- Luckily for me, the Franche-Comté region houses makes of its own artisan cheeses. So far, the Mont D’Or is my fav. It has a “sens” like a Camembert but a different soft… kind of granular? I don’t know, but it’s good and I served it at our first little apartment party on really stale bread I revived in the microwave. A seasonal cheese, it’s best to eat all you can right now! I’ve heard it makes GREAT fondue for bread and potatoes; you just bake it in its little wooden box. This might be the prompt I need to actually buy the required oven. The taste of the Swiss-like Comté becomes stronger as it ages and you choose from 8-, 10-, 12-, or 18-month old batches in the stores. I’ve also tried L’Edel de Cleron, a brie relative, and the wonderfully gooey Cancoillote on pizzas and galettes.
- Bars are not the smoke and rap music-filled dens of uncomfortableness they can sometimes be back home. Think Chelsea’s or the Bulldog (when there’s not 1000 people there).
- I like wine, I know nothing about it, and am therefore quite easy to please. Preferring red, I’ve had my share of cheap Rhone-Alps and Bordeauxs here but the only local-ish wine I’ve gotten to try is one of the Jura whites. (FYI: French wine is named by the region in which it was made and not by the grapes like Italian wines.) I found it way more heady and nutty than the fruity and light white wines I’m used to (haha, listen to me pretending I can talk about wine…) and I can’t quite decide if I like it. I think I’ll wait to try the famed Vin Jaune of the region when Mom comes to visit because she can afford the 22€ a bottle.
- Beer is good. They do serve it cold. (Daddy, we now know that it’s safe for you to come to France.) They also serve each type of beer in its own branded glasses that make very nice souvenirs if your purse is big enough. Last summer I accidently asked for a liter of Stella that cost 10€. My reluctance to try to order creatively and end up with something else ridiculous led me to try the easy-to-say demi-sirops. If you successfully ask the bartender for one, he mixes a pint of the cheaper beer with any of the variety of flavored syrups (peach, raspberry, strawberry, cherry, mint, etc.). All I have to remember is the fruit vocab I hopefully learned in French II at SJA. Totally appealing, but they border on being too sweet, so I’ve moved on to the demi-blanches or demi-blondes (whichever the bartender thinks I’ve said). Plus, one is called Edelweiss, a glass I definitely took home, with Kelly’s help. A genius invention, the giraffe, is like getting a mini-keg for your table, and turns out to be cheaper for everyone involved.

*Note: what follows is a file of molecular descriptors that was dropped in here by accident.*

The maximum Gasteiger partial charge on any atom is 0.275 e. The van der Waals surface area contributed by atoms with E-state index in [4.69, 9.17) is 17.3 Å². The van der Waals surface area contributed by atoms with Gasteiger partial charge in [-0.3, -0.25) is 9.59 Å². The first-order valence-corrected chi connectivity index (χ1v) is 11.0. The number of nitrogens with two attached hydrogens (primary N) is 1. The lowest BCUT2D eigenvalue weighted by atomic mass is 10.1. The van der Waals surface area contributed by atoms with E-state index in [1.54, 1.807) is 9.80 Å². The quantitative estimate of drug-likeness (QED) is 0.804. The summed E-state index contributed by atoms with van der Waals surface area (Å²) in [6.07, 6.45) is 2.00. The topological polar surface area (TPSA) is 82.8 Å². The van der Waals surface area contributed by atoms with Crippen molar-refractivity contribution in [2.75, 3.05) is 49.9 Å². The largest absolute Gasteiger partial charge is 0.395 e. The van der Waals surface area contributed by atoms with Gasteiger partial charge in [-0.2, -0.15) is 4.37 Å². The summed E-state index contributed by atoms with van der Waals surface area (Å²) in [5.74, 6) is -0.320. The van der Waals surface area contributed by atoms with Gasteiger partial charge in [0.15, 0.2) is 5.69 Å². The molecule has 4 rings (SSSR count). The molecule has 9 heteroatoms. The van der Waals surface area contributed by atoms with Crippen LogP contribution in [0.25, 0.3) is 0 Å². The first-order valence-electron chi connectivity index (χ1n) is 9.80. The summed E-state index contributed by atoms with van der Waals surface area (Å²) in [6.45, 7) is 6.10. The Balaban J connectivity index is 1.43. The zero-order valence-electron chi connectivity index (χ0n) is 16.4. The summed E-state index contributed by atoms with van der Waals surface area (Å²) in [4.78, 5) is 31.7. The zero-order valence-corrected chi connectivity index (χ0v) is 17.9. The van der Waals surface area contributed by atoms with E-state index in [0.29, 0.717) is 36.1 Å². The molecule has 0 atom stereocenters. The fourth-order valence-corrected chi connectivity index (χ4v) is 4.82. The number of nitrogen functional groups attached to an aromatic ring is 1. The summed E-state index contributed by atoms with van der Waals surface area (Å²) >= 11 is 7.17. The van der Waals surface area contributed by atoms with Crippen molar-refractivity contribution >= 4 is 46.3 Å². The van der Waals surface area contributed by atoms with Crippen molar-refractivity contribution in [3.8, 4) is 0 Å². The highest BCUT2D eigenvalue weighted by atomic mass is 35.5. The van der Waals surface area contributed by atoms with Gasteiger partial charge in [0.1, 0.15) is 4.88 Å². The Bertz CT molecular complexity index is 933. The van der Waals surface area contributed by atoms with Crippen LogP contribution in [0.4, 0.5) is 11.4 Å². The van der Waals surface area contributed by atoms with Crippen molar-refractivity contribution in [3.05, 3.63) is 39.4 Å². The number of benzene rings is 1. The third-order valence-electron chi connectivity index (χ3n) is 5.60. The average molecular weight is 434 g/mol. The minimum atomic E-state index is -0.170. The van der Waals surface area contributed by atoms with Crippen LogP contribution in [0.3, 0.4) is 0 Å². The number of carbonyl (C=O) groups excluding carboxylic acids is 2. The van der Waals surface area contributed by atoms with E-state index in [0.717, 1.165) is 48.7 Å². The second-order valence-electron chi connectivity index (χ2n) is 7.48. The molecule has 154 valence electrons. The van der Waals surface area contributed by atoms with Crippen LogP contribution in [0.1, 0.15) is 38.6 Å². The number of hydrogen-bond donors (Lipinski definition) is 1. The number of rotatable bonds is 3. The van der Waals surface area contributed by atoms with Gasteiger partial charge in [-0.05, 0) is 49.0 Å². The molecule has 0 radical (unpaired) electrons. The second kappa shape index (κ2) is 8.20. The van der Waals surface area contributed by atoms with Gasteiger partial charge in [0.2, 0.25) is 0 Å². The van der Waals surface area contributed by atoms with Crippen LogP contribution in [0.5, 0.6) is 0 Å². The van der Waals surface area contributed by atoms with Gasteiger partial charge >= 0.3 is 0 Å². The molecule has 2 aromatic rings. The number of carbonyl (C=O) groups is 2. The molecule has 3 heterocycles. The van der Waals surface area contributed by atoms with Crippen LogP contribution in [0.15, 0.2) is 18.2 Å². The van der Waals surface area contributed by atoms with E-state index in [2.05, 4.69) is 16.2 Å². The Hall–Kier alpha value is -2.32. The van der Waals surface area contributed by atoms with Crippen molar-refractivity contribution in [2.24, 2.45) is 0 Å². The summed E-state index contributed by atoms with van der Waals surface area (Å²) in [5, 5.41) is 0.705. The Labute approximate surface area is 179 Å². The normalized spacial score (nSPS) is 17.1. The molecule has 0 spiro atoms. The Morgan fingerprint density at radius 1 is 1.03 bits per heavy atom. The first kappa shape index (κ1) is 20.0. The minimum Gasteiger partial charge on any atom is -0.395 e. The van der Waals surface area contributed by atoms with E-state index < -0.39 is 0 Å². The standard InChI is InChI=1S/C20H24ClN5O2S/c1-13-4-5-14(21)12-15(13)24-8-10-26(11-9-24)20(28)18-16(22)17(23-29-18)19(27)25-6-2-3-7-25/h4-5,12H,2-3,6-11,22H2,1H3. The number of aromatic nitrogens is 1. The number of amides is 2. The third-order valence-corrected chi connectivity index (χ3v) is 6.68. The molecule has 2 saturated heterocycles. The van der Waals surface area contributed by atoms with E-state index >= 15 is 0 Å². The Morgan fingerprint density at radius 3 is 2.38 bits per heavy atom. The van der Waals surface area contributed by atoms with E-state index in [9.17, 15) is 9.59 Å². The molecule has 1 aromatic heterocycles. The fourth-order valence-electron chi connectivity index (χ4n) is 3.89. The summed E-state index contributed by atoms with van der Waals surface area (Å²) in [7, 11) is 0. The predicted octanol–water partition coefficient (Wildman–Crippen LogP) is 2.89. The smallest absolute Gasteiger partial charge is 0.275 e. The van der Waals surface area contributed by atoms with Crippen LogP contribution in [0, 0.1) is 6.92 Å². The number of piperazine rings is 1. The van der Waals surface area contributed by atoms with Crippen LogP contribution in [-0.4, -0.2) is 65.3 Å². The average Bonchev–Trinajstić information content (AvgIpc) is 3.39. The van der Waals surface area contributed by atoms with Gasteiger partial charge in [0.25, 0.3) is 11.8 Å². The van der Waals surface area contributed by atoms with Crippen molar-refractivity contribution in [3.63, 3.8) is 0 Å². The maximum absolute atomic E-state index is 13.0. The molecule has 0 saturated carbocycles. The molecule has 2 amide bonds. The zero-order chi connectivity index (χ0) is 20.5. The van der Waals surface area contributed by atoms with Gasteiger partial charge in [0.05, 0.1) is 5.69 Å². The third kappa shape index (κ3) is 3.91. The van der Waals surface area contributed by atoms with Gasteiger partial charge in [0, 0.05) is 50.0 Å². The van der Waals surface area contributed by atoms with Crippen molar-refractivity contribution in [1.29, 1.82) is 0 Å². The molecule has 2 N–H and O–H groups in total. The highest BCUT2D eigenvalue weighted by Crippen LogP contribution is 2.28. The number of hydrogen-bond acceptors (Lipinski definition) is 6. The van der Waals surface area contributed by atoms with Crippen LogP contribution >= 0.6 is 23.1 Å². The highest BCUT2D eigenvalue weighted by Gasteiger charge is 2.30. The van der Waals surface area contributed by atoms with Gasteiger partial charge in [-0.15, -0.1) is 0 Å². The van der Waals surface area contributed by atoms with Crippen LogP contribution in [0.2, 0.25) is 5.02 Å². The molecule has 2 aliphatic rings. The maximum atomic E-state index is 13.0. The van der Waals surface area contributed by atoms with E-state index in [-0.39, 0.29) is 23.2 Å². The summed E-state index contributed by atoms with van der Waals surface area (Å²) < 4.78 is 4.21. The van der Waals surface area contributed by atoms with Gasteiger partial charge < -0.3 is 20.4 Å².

- Street stands sell cheap and quick sandwiches, you just have to find your own place to eat them. Church steps and benches near the river work nicely. Half a baguette stuffed with ham and cornichons, goat cheese and tomatoes (and sometimes salmon if you unknowingly ask for it), or chicken and boiled eggs. For about 3 euros. I’m a fan. Especially the ones with the local cheeses, and have I told you about French mayonnaise? It’s about a 100 times more delicious than Helman’s or Kraft or, God forbid, Miracle Whip.